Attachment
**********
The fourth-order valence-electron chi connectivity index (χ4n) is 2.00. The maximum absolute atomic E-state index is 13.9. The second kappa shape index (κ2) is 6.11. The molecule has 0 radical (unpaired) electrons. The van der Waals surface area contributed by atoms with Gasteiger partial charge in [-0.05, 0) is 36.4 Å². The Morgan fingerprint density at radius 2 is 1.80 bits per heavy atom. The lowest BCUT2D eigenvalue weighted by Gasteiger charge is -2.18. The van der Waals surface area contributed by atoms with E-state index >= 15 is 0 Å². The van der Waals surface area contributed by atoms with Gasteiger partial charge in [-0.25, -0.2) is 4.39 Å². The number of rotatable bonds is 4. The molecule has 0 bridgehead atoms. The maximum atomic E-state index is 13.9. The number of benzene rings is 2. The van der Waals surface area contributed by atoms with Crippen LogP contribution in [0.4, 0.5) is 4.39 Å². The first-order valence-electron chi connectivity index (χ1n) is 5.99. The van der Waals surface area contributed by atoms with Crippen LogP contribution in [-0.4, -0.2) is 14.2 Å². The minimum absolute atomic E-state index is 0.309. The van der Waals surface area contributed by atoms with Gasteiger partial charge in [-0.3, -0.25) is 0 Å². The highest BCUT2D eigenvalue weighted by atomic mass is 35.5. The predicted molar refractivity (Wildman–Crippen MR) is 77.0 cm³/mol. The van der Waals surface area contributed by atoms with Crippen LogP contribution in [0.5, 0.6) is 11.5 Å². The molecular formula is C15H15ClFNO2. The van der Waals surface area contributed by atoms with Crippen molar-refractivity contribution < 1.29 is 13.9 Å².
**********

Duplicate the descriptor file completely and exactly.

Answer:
The fourth-order valence-electron chi connectivity index (χ4n) is 2.00. The maximum absolute atomic E-state index is 13.9. The second kappa shape index (κ2) is 6.11. The molecule has 0 radical (unpaired) electrons. The van der Waals surface area contributed by atoms with Gasteiger partial charge in [-0.05, 0) is 36.4 Å². The Morgan fingerprint density at radius 2 is 1.80 bits per heavy atom. The lowest BCUT2D eigenvalue weighted by Gasteiger charge is -2.18. The van der Waals surface area contributed by atoms with E-state index >= 15 is 0 Å². The van der Waals surface area contributed by atoms with Gasteiger partial charge in [-0.25, -0.2) is 4.39 Å². The number of rotatable bonds is 4. The molecule has 0 bridgehead atoms. The maximum atomic E-state index is 13.9. The number of benzene rings is 2. The van der Waals surface area contributed by atoms with Crippen LogP contribution in [0.4, 0.5) is 4.39 Å². The first-order valence-electron chi connectivity index (χ1n) is 5.99. The van der Waals surface area contributed by atoms with Crippen LogP contribution in [-0.4, -0.2) is 14.2 Å². The minimum absolute atomic E-state index is 0.309. The van der Waals surface area contributed by atoms with Gasteiger partial charge in [-0.3, -0.25) is 0 Å². The highest BCUT2D eigenvalue weighted by atomic mass is 35.5. The predicted molar refractivity (Wildman–Crippen MR) is 77.0 cm³/mol. The van der Waals surface area contributed by atoms with Crippen LogP contribution in [0.5, 0.6) is 11.5 Å². The molecular formula is C15H15ClFNO2. The van der Waals surface area contributed by atoms with Crippen molar-refractivity contribution < 1.29 is 13.9 Å².